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Helen Zukin
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Tougher State Standards Urged for Perchlorate in Drinking Water

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Tougher state standards for perchlorate in water urged. Is there a “safe” level of perchlorate?

State health officials with the Department of Health Services have been urged to require water providers to clean up perchlorate contamination in drinking water. Perchlorate is a highly toxic component of rocket fuel and as a result of decade’s of military and aerospace industry activities is now a serious contaminant in a large number of California drinking water supplies. Perchlorate is now so pervasive in our environment that it can be found in many foods as well as milk.

The problem of perchlorate contamination is a serious one for California in that at least 100 water agencies, with more than 450 drinking water wells, have significant levels of perchlorate. At issue is what the state should consider to be the “safe” level of perchlorate in our water. Anything above the “safe” level would require water purveyors and polluters to expend significant resources required to clean the water to a lower level.

A very recent study conducted by the Centers for Disease Control and Prevention found that perchlorate at low levels, may disrupt the proper function of women’s thyroid glands. The thyroid affects a woman’s reproductive ability and is vital to the proper functioning of the body. The confirmation of a link between perchlorate exposure and thyroid disease has raised concerns in health and environmental communities across the country that the federal guidelines for perchlorate in water are too high (24.5 parts per billion perchlorate in water).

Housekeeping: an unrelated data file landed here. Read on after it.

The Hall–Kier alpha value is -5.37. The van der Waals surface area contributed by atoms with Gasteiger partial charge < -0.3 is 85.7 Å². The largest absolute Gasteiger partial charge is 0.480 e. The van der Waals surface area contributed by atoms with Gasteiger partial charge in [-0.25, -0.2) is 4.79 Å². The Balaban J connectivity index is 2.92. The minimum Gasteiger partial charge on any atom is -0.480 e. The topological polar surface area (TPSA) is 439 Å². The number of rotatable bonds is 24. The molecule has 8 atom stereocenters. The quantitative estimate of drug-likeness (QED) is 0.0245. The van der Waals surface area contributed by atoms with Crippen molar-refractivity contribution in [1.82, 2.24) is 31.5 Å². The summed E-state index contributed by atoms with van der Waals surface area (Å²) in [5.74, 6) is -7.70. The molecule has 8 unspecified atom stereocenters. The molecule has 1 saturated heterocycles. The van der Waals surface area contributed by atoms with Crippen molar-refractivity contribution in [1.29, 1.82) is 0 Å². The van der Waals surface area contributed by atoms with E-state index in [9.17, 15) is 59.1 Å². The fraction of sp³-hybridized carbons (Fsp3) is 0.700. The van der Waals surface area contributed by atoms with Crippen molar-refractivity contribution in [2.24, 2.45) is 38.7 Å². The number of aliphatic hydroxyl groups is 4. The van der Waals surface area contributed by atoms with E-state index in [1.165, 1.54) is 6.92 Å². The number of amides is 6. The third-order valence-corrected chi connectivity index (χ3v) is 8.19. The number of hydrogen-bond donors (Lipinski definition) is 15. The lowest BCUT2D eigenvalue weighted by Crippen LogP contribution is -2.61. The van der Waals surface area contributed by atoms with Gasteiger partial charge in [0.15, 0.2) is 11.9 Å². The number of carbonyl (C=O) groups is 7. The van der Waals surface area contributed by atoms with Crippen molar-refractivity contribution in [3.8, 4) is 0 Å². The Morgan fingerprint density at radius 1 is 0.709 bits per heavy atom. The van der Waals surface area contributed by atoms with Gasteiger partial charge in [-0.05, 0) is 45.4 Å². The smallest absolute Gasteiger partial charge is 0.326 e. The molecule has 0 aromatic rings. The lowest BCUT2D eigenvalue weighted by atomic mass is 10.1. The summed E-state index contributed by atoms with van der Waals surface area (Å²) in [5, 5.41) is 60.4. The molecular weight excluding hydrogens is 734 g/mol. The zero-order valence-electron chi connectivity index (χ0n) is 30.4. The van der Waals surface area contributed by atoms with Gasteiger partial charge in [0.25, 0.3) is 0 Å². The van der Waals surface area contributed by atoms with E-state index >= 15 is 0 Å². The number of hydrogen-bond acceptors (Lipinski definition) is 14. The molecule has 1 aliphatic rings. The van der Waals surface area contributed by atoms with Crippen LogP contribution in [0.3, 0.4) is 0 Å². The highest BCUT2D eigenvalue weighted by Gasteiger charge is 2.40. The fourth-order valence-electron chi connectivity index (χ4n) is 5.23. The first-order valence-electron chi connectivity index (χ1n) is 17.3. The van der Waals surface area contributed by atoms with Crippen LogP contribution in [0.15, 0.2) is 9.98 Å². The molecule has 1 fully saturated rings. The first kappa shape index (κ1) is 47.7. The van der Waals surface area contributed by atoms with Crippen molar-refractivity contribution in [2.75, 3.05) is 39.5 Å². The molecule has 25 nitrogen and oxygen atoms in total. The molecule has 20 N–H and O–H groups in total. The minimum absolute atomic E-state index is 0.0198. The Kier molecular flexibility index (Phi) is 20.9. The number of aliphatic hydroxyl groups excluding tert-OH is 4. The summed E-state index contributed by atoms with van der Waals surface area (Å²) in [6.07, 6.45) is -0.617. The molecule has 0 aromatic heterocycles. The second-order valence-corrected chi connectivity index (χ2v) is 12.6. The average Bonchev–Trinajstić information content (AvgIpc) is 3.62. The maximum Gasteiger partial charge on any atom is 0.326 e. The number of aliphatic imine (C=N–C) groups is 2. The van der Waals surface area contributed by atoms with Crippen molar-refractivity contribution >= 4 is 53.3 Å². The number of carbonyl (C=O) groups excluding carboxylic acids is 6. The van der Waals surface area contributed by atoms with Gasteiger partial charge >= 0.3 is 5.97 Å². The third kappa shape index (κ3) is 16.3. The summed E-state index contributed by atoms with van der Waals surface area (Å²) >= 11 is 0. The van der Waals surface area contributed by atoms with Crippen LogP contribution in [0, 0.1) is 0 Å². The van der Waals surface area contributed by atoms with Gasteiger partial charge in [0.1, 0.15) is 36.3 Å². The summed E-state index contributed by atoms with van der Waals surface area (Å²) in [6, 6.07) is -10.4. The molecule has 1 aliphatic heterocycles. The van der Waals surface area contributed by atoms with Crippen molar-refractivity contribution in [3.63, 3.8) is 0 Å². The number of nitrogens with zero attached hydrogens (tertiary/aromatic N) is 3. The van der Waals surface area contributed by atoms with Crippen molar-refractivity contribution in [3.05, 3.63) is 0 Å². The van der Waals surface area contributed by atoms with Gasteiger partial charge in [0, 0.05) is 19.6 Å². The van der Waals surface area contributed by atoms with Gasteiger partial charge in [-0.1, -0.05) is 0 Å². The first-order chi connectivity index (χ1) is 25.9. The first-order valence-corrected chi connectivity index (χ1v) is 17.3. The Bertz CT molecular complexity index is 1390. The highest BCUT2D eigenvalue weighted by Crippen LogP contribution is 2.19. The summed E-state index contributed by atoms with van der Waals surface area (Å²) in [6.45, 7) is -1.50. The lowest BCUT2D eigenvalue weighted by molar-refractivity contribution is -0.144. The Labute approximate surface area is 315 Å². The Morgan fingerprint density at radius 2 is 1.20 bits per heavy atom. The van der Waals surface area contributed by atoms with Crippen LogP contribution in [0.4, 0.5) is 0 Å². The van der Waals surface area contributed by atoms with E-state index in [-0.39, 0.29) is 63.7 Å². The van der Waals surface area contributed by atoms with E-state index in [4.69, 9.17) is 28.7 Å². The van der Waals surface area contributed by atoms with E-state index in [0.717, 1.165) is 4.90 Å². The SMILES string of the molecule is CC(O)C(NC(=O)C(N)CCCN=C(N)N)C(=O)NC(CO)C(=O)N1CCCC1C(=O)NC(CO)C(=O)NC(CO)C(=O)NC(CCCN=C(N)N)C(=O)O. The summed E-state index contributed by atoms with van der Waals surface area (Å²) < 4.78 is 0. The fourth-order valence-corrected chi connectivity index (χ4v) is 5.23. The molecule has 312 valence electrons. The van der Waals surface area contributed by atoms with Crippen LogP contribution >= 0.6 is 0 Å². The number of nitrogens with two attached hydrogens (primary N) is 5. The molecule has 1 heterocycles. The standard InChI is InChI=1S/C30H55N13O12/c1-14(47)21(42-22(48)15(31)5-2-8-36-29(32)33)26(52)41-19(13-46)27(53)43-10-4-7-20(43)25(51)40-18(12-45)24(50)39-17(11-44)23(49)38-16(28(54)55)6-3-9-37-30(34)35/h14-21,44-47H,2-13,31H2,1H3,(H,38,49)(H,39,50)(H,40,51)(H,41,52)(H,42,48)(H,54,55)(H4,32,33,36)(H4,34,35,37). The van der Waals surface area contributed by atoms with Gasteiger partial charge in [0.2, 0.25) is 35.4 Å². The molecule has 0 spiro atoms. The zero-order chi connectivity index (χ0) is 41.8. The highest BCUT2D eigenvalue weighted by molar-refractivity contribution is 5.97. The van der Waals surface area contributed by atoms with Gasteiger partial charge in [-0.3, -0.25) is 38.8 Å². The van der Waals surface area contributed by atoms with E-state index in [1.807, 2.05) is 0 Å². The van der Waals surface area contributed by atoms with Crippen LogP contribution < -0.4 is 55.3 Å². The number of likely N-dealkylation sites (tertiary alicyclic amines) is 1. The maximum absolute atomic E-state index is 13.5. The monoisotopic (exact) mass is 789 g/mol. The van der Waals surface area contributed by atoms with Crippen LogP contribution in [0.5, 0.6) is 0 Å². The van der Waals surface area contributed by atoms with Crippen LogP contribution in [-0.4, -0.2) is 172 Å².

The state of California is being urged to lower its perchlorate standard to below the proposed regulation of 6 parts per billion which is weaker than the 2 parts per billion limit required by Massachusetts.

“There shouldn’t be any rocket fuel in our drinking water,” said Jan Misques, a policy director for the Center for Community Action and Environmental Justice. However, a countervailing view is held by those who are responsible for the perchlorate in California water. “James Strock of the Council on Water Quality, which is funded by Lockheed Martin, Aerojet and other aerospace companies, said state health officials should factor in economic costs, not just health risks, when setting a final standard for drinking water.”
The issue is how to balance public safety with the concerns of industry regarding the costs of clean up.

Kiesel Boucher Larson works to monitor public health issues and ensure that those injured by toxic chemicals receive fair compensation.